According to an article in the Times Union, a group of parents with children who have been diagnosed with rare diseases are leading the crusade to foster federal legislation which would improve treatment for rare diseases and make it more affordable.
The federal legislation is slated to be bipartisan. The parents, who are advocating for their children, recently attended a virtual round table meeting with Paul Tonko, United States Representative (D-NY).
Rep. Tonko said that the Act could represent the most significant progress in fighting rare diseases since the 1983 Orphan Drug Act.
The HEART bill would:
- Require the FDA to have experts in rare diseases on its advisory panels to review potential treatments; and
- Require the FDA to consult with rare disease patients and families when it evaluates the mitigation and risk elements of treatments for rare diseases.
Rep. Tonko, who co-sponsored the HEART bill, acknowledged the value of supportive families when he said that the data they compile aid the FDA’s efforts in finding treatment options as well as affordable treatments.
Substituting One Adverse Event for Another
Melissa Goetz, a resident of Watervliet New York, has advocated for her daughter since 2013 when their daughter received an initial diagnosis of familial chylomicronemia syndrome (FCS). Melissa co-founded the FCS Foundation in an effort to raise money for advocacy and research.
Several years later, along with other FCS families, Melissa took part in one of the FDA’s reviews of a drug that was considered to be an effective treatment for FCS.
The families were disappointed when they learned of the FDA’s rejection of the drug. The Agency based its concern on the drug having exhibited a risk of low platelets and/or bleeding.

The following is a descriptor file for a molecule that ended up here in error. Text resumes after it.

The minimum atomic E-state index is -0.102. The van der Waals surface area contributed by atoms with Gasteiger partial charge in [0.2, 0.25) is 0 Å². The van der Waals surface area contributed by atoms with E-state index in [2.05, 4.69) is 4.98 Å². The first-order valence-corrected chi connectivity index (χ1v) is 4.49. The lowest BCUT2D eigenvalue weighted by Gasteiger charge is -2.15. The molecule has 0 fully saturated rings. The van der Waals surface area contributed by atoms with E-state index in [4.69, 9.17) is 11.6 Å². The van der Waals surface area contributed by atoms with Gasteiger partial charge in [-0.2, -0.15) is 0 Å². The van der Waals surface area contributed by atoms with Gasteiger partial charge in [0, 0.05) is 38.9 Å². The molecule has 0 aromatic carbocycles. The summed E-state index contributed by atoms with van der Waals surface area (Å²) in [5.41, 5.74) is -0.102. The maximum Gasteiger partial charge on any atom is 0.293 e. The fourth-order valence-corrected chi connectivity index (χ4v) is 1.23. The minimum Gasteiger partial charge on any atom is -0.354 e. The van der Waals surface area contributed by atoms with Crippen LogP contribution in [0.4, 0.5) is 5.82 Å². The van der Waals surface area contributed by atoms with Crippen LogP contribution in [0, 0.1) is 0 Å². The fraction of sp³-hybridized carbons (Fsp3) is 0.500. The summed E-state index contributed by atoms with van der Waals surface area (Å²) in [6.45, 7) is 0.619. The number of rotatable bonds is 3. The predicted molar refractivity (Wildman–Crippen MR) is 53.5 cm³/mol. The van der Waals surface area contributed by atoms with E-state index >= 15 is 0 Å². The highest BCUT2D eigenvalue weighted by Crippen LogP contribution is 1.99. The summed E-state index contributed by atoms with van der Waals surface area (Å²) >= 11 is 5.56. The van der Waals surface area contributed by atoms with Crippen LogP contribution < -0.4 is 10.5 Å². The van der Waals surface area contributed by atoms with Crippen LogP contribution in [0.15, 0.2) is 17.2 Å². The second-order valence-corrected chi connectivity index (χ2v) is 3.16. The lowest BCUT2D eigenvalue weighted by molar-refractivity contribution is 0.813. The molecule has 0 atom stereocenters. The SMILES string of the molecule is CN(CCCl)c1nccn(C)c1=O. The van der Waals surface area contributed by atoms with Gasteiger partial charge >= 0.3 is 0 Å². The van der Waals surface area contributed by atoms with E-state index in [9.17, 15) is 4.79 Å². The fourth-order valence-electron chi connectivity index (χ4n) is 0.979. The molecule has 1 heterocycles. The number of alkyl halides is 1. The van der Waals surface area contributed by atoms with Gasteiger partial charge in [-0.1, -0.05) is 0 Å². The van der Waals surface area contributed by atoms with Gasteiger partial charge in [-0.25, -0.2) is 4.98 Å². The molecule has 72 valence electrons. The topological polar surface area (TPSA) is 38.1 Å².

A spokesperson for the Agency explained to Melissa that if the FDA approves the drug, patients would be simply exchanging risks by substituting low platelets for pancreatitis.
Melissa felt, at that moment, that the FDA did not fully understand FCS. She disagreed with its reasoning and explained that living with a risk of low platelets cannot be compared with being hospitalized almost monthly with pancreatitis.
Common Safety Concerns
Although she was disappointed, Melissa acknowledged that concerns about safety are magnified with rare disease treatments. This is due to the lack of adequate study samples and treatment options.
The disease is “one-in-a-million” and is characterized by problems with a breakdown of fats which leads to high triglyceride levels. The abnormal triglyceride levels cause abdominal pain, fatal pancreatitis, and continued periods of hospitalization.
About the HEART Act
If the HEART Act is passed, the FDA would be forced to consider the input of rare disease advocates when it weighs a drug’s presumed risks.
Melissa and her group were aware that other groups representing rare disease patients were experiencing similar rejections related to obtaining FDA approval. She stressed that granting approval involves a thorough understanding of rare disease communities.
In addition, if passed, the legislation would require that:
- The FDA’s staff be included in rare disease drug reviews
- Direct that the GAO review European Union best practices
- Each agency division of the FDA develops annual updated reports on drug applications for rare diseases.
The grim facts are that there are approximately seven thousand rare diseases impacting at least thirty million people in the U.S. Over half of these are children who may not survive past their early teen years.